A personal essay about embracing change and taking risks.
Most people I knew didn’t understand why, at age 50, I’d leave a great job, friends and family to retire in Mexico where I knew no one and would have to considerably reduce my lifestyle. I’d be giving up 15 years of high-paying income. They thought I was either crazy or courageous. But then again, on average, 80% of people in the U.S. and Canada, according to several published surveys are uncomfortable with change.
In Alan Deutschman's book, Change or Die: The Three Keys to Change at Work and in Life, found that only one of nine people will make lifestyle changes (diet, exercise, new job, etc.) even if they know they could prolong their life, restore their health, and even reverse diabetes, reduce stress and heart disease.
People seem predisposed to resist change because the present feels safe and stable. They are creatures of habit. For the most part, they love routine and procedure. Some prefer to remain mired in misery rather than to head toward an unknown.
We’ve all known such people. My sister stayed married to the same man for 25 years in an unhappy relationship. She kept the same job for 30 years refusing promotions because she felt confident in what she was doing and was afraid she might fail in another position.
Well-known sayings such as “The devil you know is better than the devil you don’t know” and “Being is easier than becoming” have evolved as a result of this aversion to change. What is it they also say? “The only sure thing in life is change.”
As we find ourselves in the current Covid pandemic, political unrest and socil upheaval, changes are being forced upon all walks of life. Changes the world didn’t ask for and doesn’t want. Many people are adjusting, learning new ways to educate, live, work and die; others are not.
Becoming comfortable with change and taking risks requires a tolerance of ambiguity, a clear goal and receptivity to learning new ways of being and doing.
In my life, however, all of the major changes were self inflicted. I lived in three countries, five states, ten cities and I can’t remember how many homes. I have had seven careers, too many jobs to count and only two which existed before I created them. I got high on starting up new endeavors, new hobbies and new studies. Once I had learned them, it was time to move on to something new and let someone else run the organizations I had created. I was accused by one of my senior employees of “making changes in the organization for the sake of change.” Not true.
I married the wrong man and left him when my toddlers were 6 months and 18 months with $300 in my pocket and on a secretary’s salary. That was in 1970. Change experts say you need to have a clear goal. At that time, my only goal was to make more money. That goal, along with the evolving goal of climbing the corporate ladder kept me taking risk after risk in my various careers.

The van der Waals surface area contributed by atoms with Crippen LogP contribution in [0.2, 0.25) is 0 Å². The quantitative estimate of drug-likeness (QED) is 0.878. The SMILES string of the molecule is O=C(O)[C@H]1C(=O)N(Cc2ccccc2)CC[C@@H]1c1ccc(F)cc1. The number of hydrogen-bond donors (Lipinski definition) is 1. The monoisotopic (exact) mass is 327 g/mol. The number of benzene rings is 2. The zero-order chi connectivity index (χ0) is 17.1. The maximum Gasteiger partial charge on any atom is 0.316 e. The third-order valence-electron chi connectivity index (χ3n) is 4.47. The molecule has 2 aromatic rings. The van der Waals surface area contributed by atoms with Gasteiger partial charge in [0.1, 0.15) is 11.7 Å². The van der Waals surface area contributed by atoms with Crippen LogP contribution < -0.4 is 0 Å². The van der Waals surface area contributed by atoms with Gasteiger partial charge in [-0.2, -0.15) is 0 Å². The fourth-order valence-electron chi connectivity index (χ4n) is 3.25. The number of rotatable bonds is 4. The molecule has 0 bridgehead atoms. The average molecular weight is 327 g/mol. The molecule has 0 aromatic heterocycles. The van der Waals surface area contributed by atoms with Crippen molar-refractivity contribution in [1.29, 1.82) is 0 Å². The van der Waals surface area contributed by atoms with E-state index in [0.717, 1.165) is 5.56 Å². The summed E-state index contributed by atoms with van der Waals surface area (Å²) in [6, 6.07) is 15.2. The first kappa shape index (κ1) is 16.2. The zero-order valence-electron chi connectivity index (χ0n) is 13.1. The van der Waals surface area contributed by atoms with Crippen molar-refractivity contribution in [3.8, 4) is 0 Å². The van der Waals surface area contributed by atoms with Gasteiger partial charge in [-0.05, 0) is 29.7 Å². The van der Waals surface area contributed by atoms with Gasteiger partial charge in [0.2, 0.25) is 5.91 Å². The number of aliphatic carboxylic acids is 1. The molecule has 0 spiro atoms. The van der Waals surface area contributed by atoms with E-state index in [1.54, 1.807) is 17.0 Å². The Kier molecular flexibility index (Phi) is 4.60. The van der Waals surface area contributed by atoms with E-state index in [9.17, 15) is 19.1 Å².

The biggest risk I took was when I was an IT manager at HP in Boise, Idaho. I was asked to take a marketing management position in Germany with my then two pre-teens. I had no experience in marketing, knew no German and only one man who would be hiring me. I asked him why he’d offer me the job without even an interview. He said, “Blue, I believe it’s easier to train someone who has developed accounting systems in her career how to market them, than it is to train marketing people how to talk to CFO’s about international accounting systems.”
I had two clear goals. Number one: don’t fail. Number two: Learn something new. I sold my house and I took the risk. I had, by then, developed a tolerance to ambiguity and openness to new experiences. We lived in Germany for three years, skied the Alps, explored Europe on the weekends and I travelled around the world introducing our new accounting software. By then, I had even learned to speak in front of audiences without having a panic attack.
To be honest, I was a huge risk taker when it came to new experiences and opportunities, but I have no risk tolerance for financial investments or even slot machines.
My move to Mexico, many years and several careers later, had a different goal of putting more balance in my life. Working 80-hour weeks didn’t leave enough time for family, friends or fun. I felt successful. I felt confident. I felt that doing more of what I was doing and getting more of what I was getting improve my bottom line, but was not going to make me healthier or happier. I had scratched the glass ceiling once and that was enough for me.
When I announced my move to Mexico, my son asked me, “Mom, what if you don’t like it?”
I had a ready answer. “It’s not the last decision I get to make, honey.” That was 25 years ago and there’s never been a regret.